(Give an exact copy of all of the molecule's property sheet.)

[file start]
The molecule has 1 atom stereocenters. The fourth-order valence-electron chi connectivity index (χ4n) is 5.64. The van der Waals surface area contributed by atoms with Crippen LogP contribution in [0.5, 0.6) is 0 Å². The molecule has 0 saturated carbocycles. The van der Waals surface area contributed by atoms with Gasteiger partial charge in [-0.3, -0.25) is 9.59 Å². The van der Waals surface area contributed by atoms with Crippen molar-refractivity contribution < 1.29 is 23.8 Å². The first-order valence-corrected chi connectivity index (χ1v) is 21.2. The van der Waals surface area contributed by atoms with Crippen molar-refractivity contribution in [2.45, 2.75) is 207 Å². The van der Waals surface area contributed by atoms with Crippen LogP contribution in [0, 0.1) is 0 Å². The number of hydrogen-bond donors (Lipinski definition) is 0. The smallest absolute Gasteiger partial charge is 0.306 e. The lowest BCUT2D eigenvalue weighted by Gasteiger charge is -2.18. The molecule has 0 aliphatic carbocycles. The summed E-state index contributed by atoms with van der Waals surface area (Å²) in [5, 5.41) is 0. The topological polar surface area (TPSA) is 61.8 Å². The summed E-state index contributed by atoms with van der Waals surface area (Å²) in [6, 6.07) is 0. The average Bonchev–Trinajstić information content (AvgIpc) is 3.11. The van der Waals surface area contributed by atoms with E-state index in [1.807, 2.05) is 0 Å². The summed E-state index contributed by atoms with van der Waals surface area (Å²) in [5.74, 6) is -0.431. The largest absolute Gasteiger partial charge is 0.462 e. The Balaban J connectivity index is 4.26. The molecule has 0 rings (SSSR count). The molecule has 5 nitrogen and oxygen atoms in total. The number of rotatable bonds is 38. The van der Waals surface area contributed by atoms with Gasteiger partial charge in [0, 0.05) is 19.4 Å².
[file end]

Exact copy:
The molecule has 1 atom stereocenters. The fourth-order valence-electron chi connectivity index (χ4n) is 5.64. The van der Waals surface area contributed by atoms with Crippen LogP contribution in [0.5, 0.6) is 0 Å². The molecule has 0 saturated carbocycles. The van der Waals surface area contributed by atoms with Gasteiger partial charge in [-0.3, -0.25) is 9.59 Å². The van der Waals surface area contributed by atoms with Crippen molar-refractivity contribution < 1.29 is 23.8 Å². The first-order valence-corrected chi connectivity index (χ1v) is 21.2. The van der Waals surface area contributed by atoms with Crippen molar-refractivity contribution in [2.45, 2.75) is 207 Å². The van der Waals surface area contributed by atoms with Crippen LogP contribution in [0, 0.1) is 0 Å². The number of hydrogen-bond donors (Lipinski definition) is 0. The smallest absolute Gasteiger partial charge is 0.306 e. The lowest BCUT2D eigenvalue weighted by Gasteiger charge is -2.18. The molecule has 0 aliphatic carbocycles. The summed E-state index contributed by atoms with van der Waals surface area (Å²) in [5, 5.41) is 0. The topological polar surface area (TPSA) is 61.8 Å². The summed E-state index contributed by atoms with van der Waals surface area (Å²) in [6, 6.07) is 0. The average Bonchev–Trinajstić information content (AvgIpc) is 3.11. The van der Waals surface area contributed by atoms with E-state index in [1.807, 2.05) is 0 Å². The summed E-state index contributed by atoms with van der Waals surface area (Å²) in [5.74, 6) is -0.431. The largest absolute Gasteiger partial charge is 0.462 e. The Balaban J connectivity index is 4.26. The molecule has 0 rings (SSSR count). The molecule has 5 nitrogen and oxygen atoms in total. The number of rotatable bonds is 38. The van der Waals surface area contributed by atoms with Gasteiger partial charge in [0, 0.05) is 19.4 Å².